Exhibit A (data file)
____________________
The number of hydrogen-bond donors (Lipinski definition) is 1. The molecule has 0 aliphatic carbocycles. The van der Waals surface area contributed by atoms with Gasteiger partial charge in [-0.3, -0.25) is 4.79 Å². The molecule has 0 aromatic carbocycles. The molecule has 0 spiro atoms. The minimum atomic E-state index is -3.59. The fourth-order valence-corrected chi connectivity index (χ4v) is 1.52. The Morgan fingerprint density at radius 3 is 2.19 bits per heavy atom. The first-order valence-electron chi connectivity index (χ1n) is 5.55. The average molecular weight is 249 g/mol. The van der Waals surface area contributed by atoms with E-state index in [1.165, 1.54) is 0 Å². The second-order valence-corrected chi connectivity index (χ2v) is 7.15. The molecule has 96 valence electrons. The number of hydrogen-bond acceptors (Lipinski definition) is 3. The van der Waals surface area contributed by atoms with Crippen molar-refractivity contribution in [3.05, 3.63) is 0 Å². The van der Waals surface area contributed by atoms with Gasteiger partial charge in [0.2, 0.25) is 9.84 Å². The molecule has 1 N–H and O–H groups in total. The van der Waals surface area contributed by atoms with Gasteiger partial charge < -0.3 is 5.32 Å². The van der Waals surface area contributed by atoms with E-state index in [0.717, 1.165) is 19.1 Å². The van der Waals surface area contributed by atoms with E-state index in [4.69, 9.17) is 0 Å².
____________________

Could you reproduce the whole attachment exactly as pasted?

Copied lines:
The number of hydrogen-bond donors (Lipinski definition) is 1. The molecule has 0 aliphatic carbocycles. The van der Waals surface area contributed by atoms with Gasteiger partial charge in [-0.3, -0.25) is 4.79 Å². The molecule has 0 aromatic carbocycles. The molecule has 0 spiro atoms. The minimum atomic E-state index is -3.59. The fourth-order valence-corrected chi connectivity index (χ4v) is 1.52. The Morgan fingerprint density at radius 3 is 2.19 bits per heavy atom. The first-order valence-electron chi connectivity index (χ1n) is 5.55. The average molecular weight is 249 g/mol. The van der Waals surface area contributed by atoms with E-state index in [1.165, 1.54) is 0 Å². The second-order valence-corrected chi connectivity index (χ2v) is 7.15. The molecule has 96 valence electrons. The number of hydrogen-bond acceptors (Lipinski definition) is 3. The van der Waals surface area contributed by atoms with Crippen molar-refractivity contribution in [3.05, 3.63) is 0 Å². The van der Waals surface area contributed by atoms with Gasteiger partial charge in [0.2, 0.25) is 9.84 Å². The molecule has 1 N–H and O–H groups in total. The van der Waals surface area contributed by atoms with Gasteiger partial charge < -0.3 is 5.32 Å². The van der Waals surface area contributed by atoms with E-state index in [0.717, 1.165) is 19.1 Å². The van der Waals surface area contributed by atoms with E-state index in [4.69, 9.17) is 0 Å².